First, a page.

The most overused argument against feminism in the African context is often rooted in saying that it is “unAfrican”, but the beauty of feminism in Africa is that it has existed long before the word even reached our shores.
Writer and poet Koleka Putuma explains the dynamic nature of how feminism works in her own life: “My grandma’s feminism doesn’t sound like mine. I say patriarchy. She says: ‘Fok! Amadoda … Mxm!’ It’s all the same thing really. Different era.”
I have never heard my mother say the word “feminist”, but I am very confident that in many ways she is one.
In our house chores were not assigned by gender – my older brothers were expected to clean and cook just like my sister and I were. In fact my oldest brother, who is 13 years my senior, was in charge of changing my nappies, making my formula and bathing me – something that was considered unusual for a boy child to do. Our grandmothers and mothers may not have the language and terms that are used by Crenshaw, hooks, Morrison or Gqola, but for years they have been able to personify what woman empowerment looks like.
Writer and blogger Mina Salami, most popular for her blog Ms Afropolitan, has continually argued that the earliest forms of African feminism can be traced back to pre-colonial Africa. There were women who possessed political, economic, physical and spiritual power.
This can be seen through the Fon women of Dahomey or the women who used their powers to achieve justice such as Makeda of Ethiopia, Nzinga of Angola or Mkabayi of Zululand during the reign on the Zulu warrior Shaka Zulu.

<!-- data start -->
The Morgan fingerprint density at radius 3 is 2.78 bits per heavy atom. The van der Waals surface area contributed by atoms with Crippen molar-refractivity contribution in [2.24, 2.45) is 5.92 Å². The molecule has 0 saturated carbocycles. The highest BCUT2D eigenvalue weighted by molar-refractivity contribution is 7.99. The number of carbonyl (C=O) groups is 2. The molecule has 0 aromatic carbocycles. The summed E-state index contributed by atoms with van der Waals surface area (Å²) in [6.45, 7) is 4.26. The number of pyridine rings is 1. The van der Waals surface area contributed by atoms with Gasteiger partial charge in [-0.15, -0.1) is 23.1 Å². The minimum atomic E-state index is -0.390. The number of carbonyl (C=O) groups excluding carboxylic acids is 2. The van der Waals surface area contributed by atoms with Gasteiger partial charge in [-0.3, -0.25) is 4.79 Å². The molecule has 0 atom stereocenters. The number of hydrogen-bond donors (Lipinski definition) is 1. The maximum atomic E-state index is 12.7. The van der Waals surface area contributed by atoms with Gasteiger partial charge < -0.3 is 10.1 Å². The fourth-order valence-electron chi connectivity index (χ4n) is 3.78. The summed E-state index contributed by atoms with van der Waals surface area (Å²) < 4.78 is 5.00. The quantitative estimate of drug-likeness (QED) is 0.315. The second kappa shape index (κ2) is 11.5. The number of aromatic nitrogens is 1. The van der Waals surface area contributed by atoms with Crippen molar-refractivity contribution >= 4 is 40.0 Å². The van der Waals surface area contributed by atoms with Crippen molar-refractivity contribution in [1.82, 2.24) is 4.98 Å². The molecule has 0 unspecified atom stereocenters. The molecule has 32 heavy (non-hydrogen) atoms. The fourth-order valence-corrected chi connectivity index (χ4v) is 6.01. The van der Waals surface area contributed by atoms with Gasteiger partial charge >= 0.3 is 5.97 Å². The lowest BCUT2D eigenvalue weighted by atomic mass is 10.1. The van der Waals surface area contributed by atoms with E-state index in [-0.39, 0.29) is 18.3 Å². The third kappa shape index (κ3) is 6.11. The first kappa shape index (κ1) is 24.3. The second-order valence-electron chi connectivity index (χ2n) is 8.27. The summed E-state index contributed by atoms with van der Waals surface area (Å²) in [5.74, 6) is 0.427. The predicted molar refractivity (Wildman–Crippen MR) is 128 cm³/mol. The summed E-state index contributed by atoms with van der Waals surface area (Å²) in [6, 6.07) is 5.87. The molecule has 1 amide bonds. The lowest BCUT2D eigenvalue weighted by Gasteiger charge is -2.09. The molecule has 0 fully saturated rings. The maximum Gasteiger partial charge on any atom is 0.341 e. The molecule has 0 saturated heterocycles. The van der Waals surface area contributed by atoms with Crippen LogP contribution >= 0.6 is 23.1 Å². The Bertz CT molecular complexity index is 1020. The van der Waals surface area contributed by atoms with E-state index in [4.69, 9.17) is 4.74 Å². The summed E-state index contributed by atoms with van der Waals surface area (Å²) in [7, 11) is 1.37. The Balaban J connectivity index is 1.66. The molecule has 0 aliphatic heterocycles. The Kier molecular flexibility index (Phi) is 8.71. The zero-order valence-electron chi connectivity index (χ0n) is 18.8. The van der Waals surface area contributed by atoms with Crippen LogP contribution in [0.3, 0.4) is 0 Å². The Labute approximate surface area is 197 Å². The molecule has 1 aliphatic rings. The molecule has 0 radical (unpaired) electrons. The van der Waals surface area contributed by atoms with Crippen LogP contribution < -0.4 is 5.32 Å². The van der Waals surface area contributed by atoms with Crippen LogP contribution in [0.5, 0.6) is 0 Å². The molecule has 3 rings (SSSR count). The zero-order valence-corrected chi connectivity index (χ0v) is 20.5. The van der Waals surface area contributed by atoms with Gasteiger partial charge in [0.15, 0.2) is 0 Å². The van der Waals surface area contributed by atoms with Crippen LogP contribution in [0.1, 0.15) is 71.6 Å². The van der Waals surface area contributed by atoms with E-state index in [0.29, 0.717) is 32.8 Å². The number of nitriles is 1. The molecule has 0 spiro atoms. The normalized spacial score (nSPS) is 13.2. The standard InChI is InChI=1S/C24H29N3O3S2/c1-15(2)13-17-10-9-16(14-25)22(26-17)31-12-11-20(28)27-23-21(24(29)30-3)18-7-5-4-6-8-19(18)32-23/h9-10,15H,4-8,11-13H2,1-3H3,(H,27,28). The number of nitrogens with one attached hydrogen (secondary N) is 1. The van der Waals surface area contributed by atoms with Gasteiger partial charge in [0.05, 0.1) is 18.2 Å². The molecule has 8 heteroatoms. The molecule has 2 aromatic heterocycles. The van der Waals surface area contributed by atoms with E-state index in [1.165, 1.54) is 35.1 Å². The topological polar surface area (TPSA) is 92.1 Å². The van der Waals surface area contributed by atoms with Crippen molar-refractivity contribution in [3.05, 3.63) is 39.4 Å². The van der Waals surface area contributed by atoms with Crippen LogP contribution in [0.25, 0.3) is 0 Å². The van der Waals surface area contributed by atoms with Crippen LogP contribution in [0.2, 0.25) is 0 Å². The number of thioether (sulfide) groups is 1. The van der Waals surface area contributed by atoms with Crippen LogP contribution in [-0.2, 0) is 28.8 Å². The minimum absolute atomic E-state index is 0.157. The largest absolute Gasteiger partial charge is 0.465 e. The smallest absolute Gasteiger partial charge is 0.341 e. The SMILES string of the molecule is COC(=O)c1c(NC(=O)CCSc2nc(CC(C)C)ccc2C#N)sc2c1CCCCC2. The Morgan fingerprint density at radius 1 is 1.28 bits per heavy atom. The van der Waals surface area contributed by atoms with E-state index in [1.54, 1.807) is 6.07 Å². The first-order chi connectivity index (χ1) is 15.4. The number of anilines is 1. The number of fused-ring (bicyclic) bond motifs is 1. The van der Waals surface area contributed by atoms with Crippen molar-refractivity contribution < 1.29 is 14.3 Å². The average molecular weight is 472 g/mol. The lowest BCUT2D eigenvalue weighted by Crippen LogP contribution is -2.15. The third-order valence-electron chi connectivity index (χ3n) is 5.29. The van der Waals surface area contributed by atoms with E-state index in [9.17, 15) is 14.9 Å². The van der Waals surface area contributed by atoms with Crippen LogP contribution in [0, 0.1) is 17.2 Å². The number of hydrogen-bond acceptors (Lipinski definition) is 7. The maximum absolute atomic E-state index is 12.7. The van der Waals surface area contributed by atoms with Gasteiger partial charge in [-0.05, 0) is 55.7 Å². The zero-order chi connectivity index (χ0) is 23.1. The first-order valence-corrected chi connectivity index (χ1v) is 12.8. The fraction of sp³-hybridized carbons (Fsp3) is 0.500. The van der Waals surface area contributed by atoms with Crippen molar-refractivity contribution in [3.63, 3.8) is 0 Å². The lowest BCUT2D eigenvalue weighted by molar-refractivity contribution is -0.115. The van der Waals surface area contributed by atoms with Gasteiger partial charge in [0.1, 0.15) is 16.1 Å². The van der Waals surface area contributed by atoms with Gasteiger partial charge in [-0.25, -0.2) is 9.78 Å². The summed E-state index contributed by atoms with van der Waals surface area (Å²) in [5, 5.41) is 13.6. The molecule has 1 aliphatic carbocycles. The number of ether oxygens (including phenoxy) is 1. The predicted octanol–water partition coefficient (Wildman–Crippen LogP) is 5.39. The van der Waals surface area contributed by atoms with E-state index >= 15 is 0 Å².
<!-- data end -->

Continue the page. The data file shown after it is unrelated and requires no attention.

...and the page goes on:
Throughout his reign and from the time Shaka and his mother Nandi were kicked out of the Zulu kingdom, it was women who were at the forefront of protecting him and ensuring his kingship.
A feminist perspective on Shaka Zulu shows that African feminism has always existed in African communities, even though the actual word “feminism” is a Western concept. African feminism is when the mothers of political prisoners in Uhuru Park, in Kenya, stripped naked to demand the release of their children.
It is the Aba Women’s Riot of 1929 when thousands of Igbo women from the southeastern region of Nigeria revolted against the policies put in place by the British colony. African feminism was the August 9 march of 1956, when women in South Africa marched to Union Buildings to demand an end to pass laws.
In contemporary African societies, African feminists have moved away from critiquing Western feminisms to creating and curating spaces where they can embrace themselves and others. Online platforms like Melenial Magazine and HolaAfrika; movements like Feminist Stokvel and #ForBlackGirlsOnly; even YouTube series such as An African City are a few of the many ways that black women and non-binary people have become more pro-active and concerned about the issues that matter to them.
As a young black woman who grew up in post-1994 South Africa, where I struggled to find representations of black womanhood on television, radio and in magazines, the greatest manifestation of African feminisms has been through witnessing and being part of its growth.
It is important to note the use of the plural form of the word feminism, because one cannot expect the ideology of feminism to manifest homogenously in a continent as large as Africa – or in any community. The use of the word “feminisms” indicates that there are nuances that exist with the movement and it also shows that at the root of feminism is choice.
This is why we African women continue to organise and tell our own stories. We come from a lineage of black women who have always been warriors – Mkabayi, Nzinga, Makeba, Fassie, Maxeke or Madikizela. African feminisms take many shapes.